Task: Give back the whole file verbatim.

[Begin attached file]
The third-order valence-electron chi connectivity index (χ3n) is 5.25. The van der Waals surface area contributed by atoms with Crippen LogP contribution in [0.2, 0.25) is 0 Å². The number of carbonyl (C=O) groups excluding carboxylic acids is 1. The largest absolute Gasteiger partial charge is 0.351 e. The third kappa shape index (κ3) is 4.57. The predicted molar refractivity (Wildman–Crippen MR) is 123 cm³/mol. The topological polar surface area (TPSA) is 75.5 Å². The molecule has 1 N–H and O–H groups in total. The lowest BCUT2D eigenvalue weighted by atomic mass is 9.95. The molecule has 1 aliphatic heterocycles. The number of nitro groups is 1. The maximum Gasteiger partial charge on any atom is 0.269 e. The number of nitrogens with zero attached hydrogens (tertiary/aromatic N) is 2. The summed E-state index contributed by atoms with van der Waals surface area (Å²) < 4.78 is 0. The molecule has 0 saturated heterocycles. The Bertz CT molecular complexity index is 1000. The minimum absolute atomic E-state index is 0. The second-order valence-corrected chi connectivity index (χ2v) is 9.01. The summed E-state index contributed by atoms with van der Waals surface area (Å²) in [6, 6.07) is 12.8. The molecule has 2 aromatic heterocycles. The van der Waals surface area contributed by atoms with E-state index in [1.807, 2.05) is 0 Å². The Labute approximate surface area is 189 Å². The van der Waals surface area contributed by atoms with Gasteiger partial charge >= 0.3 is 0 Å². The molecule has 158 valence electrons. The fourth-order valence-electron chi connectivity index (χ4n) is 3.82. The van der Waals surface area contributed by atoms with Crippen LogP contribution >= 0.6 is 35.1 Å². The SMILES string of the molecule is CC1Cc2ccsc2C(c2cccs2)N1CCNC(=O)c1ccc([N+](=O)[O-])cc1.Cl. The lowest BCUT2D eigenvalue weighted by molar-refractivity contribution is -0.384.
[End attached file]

The third-order valence-electron chi connectivity index (χ3n) is 5.25. The van der Waals surface area contributed by atoms with Crippen LogP contribution in [0.2, 0.25) is 0 Å². The number of carbonyl (C=O) groups excluding carboxylic acids is 1. The largest absolute Gasteiger partial charge is 0.351 e. The third kappa shape index (κ3) is 4.57. The predicted molar refractivity (Wildman–Crippen MR) is 123 cm³/mol. The topological polar surface area (TPSA) is 75.5 Å². The molecule has 1 N–H and O–H groups in total. The lowest BCUT2D eigenvalue weighted by atomic mass is 9.95. The molecule has 1 aliphatic heterocycles. The number of nitro groups is 1. The maximum Gasteiger partial charge on any atom is 0.269 e. The number of nitrogens with zero attached hydrogens (tertiary/aromatic N) is 2. The summed E-state index contributed by atoms with van der Waals surface area (Å²) < 4.78 is 0. The molecule has 0 saturated heterocycles. The Bertz CT molecular complexity index is 1000. The minimum absolute atomic E-state index is 0. The second-order valence-corrected chi connectivity index (χ2v) is 9.01. The summed E-state index contributed by atoms with van der Waals surface area (Å²) in [6, 6.07) is 12.8. The molecule has 2 aromatic heterocycles. The van der Waals surface area contributed by atoms with E-state index in [1.807, 2.05) is 0 Å². The Labute approximate surface area is 189 Å². The van der Waals surface area contributed by atoms with Gasteiger partial charge >= 0.3 is 0 Å². The molecule has 158 valence electrons. The fourth-order valence-electron chi connectivity index (χ4n) is 3.82. The van der Waals surface area contributed by atoms with Crippen LogP contribution >= 0.6 is 35.1 Å². The SMILES string of the molecule is CC1Cc2ccsc2C(c2cccs2)N1CCNC(=O)c1ccc([N+](=O)[O-])cc1.Cl. The lowest BCUT2D eigenvalue weighted by molar-refractivity contribution is -0.384.